A portrait of young Kirabo, born out of wedlock to a mother with whom she has no contact, navigating life in 1970s Uganda, where she gets bounced around from the homes of her grandparents, father, and ultimately a boarding school, where she begins to come into her own.
This coming-of-age story also explores how women make other women suffer. We see feminism splinter along class lines, urban and rural lines, along differences of tribe and race. These many sometimes uncomfortable awakenings are woven into Kirabo’s own without once becoming dull anthropology or heartless manifesto. Makumbi neither preaches nor condescends, but with beautiful and subtle prose successfully captures the reader’s imagination ... Makumbi does not allow the reader to think of the myth without also considering the mythmaker. This powerful novel dwells in the universe of power as it relates to love and sisterhood ... Makumbi’s cast of witches, harlots, husband stealers, baby killers, flawed feminists and bossy sisters is so fully constructed and flawed, each one feels alive — even if they are villains, poor allies and perhaps poorer friends. Even in their anger and their harshness, their cruelty and their affection, their hatefulness and longing, there’s something appealing about these characters. Furthermore, the radical empathy of Kirabo, even in her pettiness, is contagious ... Ugandan myth is prevalent in this novel, but readers need no prior knowledge to understand it or be strongly affected by it ... These cadences train you to follow along, and are not hard to understand; it’s impossible to imagine this book without them. Readers have the pleasure of watching Kirabo evolve from childhood cleverness to cunning and wisdom, her awareness of herself and her place in the world increasing all the while. Makumbi’s voice evolves organically, seamlessly, as her character matures ... The reader cannot escape the intimacy of this story. Makumbi’s prose is irresistible and poignant, with remarkable wit, heart and charm — poetic and nuanced, brilliant and sly, openhearted and cunning, balancing discordant truths in wise ruminations. A Girl Is a Body of Water rewards the reader with one of the most outstanding heroines and the incredible honor of journeying by her side.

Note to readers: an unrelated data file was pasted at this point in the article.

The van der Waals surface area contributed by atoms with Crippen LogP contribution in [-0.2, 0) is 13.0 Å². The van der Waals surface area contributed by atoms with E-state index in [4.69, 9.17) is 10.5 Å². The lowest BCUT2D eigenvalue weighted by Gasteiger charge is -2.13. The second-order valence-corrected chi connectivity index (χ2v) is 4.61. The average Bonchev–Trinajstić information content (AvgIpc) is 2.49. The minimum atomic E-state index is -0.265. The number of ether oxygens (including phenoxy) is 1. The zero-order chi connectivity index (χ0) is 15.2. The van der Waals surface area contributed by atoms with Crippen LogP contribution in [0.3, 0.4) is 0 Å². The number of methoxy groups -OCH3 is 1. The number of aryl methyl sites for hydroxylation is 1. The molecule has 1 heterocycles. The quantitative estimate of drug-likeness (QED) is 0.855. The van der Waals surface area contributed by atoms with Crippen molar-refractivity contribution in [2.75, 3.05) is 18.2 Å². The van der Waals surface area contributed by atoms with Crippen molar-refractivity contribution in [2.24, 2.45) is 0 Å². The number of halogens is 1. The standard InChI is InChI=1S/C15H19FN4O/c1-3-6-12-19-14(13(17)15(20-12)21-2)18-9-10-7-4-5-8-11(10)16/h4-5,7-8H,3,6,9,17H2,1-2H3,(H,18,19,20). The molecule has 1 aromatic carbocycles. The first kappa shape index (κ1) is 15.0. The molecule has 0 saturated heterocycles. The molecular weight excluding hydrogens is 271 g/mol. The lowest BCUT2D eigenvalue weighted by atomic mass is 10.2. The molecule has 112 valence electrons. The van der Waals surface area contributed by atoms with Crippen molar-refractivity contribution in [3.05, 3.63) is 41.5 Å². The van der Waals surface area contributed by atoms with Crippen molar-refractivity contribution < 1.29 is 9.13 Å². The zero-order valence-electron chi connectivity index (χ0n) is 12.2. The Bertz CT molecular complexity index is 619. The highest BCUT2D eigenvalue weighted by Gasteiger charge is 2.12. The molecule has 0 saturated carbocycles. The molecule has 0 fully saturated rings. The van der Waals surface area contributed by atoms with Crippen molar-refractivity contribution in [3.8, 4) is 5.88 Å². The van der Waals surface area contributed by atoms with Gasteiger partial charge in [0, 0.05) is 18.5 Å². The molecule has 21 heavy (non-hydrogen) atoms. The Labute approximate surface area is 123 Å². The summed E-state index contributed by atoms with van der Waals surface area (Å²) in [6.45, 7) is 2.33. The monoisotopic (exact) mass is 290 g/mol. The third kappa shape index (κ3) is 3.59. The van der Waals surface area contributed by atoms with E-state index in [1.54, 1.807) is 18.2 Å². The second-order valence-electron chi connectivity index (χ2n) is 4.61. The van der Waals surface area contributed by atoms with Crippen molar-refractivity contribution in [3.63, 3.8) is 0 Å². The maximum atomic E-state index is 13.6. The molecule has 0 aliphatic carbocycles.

Unfortunately, this supernatural aspect of the story, though effective as a hook, dissolves rather quickly and is only referenced later in the book when necessary. It is not the power that Kirabo develops and learns to wield, though her own origin story is still compelling ... Kirabo and Nsuuta and even Kirabo’s grandmother Alikisa are treated with such care in the novel, you can almost hear the splashes and smell the earth when the two elders are dancing in the rain in the final pages ... Perhaps the most important aspect of this novel is its relevance, from the ideas of mwenkanonkano (feminism) to the importance of having a voice and representation ... As various institutions stumble through the implementation of diversity, inclusivity and equality initiatives that are being forced into email inboxes and communication chat windows, Makumbi taps the shoulders of readers lest they forget the power of being able to tell your own story. Whether it be teaching something new or overwriting something old—A Girl is a Body of Water makes clear the importance of being able to speak for yourself.
Makumbi is a mesmerizing storyteller, slowly pulling readers in with a captivating cast of multifaceted characters and a soupçon of magical realism guaranteed to appeal to fans of Isabel Allende, Julia Alvarez, or Yaa Gyasi’s Homegoing.